darksilenceinsuburbia:

Eliza Bennett

A Woman’s Work is Never Done

A series of photographic works titled ‘A Woman’s Work is Never Done’ Using my own hand as a base material, I considered it a canvas upon which I stitched into the top layer of skin using thread to create the appearance of an incredibly work worn hand.  By using the technique of embroidery, which is traditionally employed to represent femininity and applying it to the expression of its opposite, I hope to challenge the pre-conceived notion that ‘women’s work’ is light and easy.  Aiming to represent the effects of hard work arising from employment in low paid ‘ancillary’ jobs, such as cleaning, caring and catering, all traditionally considered to be ‘women’s work’. 

The technique, I recall first applying to my hand under a table during a home economics class in school. I was totally amazed to find that I could pass a needle under the top layers of skin without any pain, only a mild discomfort.  As with many childhood whims it passed and I hadn’t thought any more about it until quite recently when I decided to apply the process to my hand to make it appear calloused and work worn like that of a manual labourer. Some viewers consider the piece to be a feminist protest, for me it’s about human value. After all, there are many men employed in caring, catering, cleaning etc… all jobs traditionally considered to be ‘women’s work’. Such work is invisible in the larger society, with ‘A woman’s work’ I aim to represent it.  (artist statement)

Website

(via ellliot)

Timestamp: 1408350711

darksilenceinsuburbia:

Eliza Bennett

A Woman’s Work is Never Done

A series of photographic works titled ‘A Woman’s Work is Never Done’ Using my own hand as a base material, I considered it a canvas upon which I stitched into the top layer of skin using thread to create the appearance of an incredibly work worn hand.  By using the technique of embroidery, which is traditionally employed to represent femininity and applying it to the expression of its opposite, I hope to challenge the pre-conceived notion that ‘women’s work’ is light and easy.  Aiming to represent the effects of hard work arising from employment in low paid ‘ancillary’ jobs, such as cleaning, caring and catering, all traditionally considered to be ‘women’s work’.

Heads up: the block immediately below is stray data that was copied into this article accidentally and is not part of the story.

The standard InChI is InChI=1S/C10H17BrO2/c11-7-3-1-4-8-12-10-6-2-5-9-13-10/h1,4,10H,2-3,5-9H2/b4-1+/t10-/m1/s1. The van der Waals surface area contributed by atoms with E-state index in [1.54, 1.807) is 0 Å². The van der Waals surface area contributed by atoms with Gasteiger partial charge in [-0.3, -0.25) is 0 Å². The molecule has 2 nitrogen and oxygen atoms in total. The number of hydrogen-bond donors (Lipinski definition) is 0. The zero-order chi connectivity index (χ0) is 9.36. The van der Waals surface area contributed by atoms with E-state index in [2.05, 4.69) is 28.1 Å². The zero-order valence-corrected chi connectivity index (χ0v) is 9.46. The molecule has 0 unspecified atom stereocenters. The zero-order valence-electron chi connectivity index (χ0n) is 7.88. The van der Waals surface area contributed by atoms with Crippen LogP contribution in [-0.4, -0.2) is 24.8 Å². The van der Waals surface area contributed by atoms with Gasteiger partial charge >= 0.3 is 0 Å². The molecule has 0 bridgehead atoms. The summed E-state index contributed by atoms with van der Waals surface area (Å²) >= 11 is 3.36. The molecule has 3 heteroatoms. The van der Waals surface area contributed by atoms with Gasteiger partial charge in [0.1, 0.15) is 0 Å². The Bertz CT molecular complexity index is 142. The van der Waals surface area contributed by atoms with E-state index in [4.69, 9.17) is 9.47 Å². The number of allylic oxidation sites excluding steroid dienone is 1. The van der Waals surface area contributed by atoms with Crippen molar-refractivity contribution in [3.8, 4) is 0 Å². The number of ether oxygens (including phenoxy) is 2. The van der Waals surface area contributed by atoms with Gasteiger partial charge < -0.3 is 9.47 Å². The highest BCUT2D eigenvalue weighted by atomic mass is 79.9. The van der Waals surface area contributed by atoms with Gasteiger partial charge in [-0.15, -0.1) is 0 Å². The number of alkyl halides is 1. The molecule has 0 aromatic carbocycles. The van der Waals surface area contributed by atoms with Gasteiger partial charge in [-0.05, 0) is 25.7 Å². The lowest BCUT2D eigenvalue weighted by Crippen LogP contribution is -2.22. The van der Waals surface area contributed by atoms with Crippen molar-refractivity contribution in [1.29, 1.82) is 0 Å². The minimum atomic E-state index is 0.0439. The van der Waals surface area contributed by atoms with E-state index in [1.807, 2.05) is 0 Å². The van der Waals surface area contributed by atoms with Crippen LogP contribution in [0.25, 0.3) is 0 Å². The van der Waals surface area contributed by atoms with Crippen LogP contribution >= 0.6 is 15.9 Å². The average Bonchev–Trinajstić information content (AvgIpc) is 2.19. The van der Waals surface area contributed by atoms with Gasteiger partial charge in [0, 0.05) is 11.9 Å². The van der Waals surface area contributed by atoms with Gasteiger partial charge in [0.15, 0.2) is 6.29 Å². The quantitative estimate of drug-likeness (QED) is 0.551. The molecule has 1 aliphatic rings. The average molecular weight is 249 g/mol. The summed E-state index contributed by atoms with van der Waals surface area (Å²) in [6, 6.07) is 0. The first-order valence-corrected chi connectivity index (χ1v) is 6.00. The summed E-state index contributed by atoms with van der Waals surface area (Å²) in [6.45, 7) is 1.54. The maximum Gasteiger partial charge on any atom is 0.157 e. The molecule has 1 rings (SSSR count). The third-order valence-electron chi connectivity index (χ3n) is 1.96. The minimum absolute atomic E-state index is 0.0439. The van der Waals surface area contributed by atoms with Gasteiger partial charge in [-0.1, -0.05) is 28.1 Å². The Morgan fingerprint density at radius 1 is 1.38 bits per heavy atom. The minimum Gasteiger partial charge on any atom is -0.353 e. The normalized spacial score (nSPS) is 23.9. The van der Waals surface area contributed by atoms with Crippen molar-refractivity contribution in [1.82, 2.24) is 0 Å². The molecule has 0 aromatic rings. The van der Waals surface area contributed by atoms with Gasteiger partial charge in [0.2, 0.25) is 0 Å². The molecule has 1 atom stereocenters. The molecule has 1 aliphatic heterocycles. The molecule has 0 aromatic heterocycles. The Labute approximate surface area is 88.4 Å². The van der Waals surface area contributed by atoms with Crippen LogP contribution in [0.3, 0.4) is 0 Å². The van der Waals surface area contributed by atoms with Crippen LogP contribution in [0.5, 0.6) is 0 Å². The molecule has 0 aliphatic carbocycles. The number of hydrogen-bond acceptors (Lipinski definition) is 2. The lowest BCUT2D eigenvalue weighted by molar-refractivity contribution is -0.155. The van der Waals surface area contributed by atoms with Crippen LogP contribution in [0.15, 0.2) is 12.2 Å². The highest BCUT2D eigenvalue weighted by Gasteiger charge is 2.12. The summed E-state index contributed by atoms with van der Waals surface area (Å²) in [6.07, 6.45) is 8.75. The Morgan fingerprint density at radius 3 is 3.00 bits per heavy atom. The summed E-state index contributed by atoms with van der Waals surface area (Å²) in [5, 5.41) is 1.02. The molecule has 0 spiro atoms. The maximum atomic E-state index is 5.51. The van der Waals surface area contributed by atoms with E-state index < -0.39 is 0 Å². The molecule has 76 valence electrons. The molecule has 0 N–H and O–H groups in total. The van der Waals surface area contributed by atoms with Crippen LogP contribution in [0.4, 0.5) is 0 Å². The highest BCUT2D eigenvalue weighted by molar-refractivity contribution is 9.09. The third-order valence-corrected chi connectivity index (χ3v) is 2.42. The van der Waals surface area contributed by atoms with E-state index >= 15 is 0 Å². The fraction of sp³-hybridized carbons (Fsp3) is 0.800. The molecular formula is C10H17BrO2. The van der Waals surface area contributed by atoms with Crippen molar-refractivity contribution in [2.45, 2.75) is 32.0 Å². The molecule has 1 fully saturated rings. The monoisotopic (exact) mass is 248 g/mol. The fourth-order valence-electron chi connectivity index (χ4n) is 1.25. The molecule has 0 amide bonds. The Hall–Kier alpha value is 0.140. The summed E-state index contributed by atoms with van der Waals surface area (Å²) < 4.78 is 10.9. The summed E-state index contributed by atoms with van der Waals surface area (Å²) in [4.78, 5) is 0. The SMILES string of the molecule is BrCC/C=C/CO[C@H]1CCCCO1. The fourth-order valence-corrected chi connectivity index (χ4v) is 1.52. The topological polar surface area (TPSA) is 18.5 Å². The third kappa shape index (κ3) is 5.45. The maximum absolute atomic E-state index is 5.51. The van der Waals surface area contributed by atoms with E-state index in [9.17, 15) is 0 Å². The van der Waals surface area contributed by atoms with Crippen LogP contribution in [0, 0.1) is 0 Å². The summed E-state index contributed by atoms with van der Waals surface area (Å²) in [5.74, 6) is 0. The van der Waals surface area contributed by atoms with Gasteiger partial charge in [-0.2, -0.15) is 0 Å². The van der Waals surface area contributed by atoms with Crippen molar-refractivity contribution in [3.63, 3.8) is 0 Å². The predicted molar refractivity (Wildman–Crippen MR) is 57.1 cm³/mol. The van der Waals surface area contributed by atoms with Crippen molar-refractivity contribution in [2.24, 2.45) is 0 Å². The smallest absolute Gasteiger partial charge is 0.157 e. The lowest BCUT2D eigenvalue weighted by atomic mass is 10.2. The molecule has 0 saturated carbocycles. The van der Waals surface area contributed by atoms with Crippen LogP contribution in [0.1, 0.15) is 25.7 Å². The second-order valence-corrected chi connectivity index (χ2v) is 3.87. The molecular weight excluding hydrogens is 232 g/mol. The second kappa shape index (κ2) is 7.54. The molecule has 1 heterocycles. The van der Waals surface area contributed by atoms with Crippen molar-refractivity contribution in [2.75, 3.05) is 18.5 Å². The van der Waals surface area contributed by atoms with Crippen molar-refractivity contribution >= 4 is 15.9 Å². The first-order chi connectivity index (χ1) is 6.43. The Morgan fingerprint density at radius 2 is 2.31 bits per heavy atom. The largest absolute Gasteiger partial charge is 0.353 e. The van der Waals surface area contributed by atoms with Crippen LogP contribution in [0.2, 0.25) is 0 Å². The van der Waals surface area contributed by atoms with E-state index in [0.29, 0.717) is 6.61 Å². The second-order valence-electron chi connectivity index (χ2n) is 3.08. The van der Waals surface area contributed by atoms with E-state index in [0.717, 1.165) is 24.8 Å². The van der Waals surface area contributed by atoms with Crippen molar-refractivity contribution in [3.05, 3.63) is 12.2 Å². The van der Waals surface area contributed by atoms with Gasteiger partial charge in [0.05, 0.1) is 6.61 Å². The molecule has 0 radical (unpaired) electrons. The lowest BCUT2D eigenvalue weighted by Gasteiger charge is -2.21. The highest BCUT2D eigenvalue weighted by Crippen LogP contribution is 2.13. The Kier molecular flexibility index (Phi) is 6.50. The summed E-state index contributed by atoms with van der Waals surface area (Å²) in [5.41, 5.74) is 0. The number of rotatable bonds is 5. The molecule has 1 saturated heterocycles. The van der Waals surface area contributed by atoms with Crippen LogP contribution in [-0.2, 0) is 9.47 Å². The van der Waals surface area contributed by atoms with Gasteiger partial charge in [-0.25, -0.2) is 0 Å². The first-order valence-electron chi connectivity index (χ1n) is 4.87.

The technique, I recall first applying to my hand under a table during a home economics class in school. I was totally amazed to find that I could pass a needle under the top layers of skin without any pain, only a mild discomfort.  As with many childhood whims it passed and I hadn’t thought any more about it until quite recently when I decided to apply the process to my hand to make it appear calloused and work worn like that of a manual labourer. Some viewers consider the piece to be a feminist protest, for me it’s about human value. After all, there are many men employed in caring, catering, cleaning etc… all jobs traditionally considered to be ‘women’s work’. Such work is invisible in the larger society, with ‘A woman’s work’ I aim to represent it.  (artist statement)

Website

(via ellliot)

furples:

i-D Magazine
Model: Devon Aoki
Photographer: Kayt Jones

(via notyourlittleslave)

Timestamp: 1408294425

furples:

i-D Magazine
Model: Devon Aoki
Photographer: Kayt Jones

(via notyourlittleslave)

art-and-fury:

After the Head of ‘Giuliano di Medici’, Florence - Salvador Dali

(see previous)

(via erklgh)

Timestamp: 1405792576

art-and-fury:

After the Head of ‘Giuliano di Medici’, Florence - Salvador Dali

(see previous)

(via erklgh)

mmitchelldaviss:

Wink Space by Masakazu Shirane + Saya Miyazaki

Timestamp: 1405792571

mmitchelldaviss:

Wink Space by Masakazu Shirane + Saya Miyazaki

paintdeath:

Sato Kanae

(via erklgh)

Timestamp: 1405766145

paintdeath:

Sato Kanae

(via erklgh)

commandmodulepilot:

45 years ago, three astronauts blasted off on a mission to put man on the moon.

(via 0hb0llocks)

Timestamp: 1405766014

commandmodulepilot:

45 years ago, three astronauts blasted off on a mission to put man on the moon.

(via 0hb0llocks)

zv5:

Nam June Paik

TV Buddha, 1974 Video installation with statue.

Stedelijk Museum, Amsterdam

(Source: wozniiak, via ellliot)

Timestamp: 1405765723

zv5:

Nam June Paik

TV Buddha, 1974 Video installation with statue.

Stedelijk Museum, Amsterdam

(Source: wozniiak, via ellliot)

(via bowel)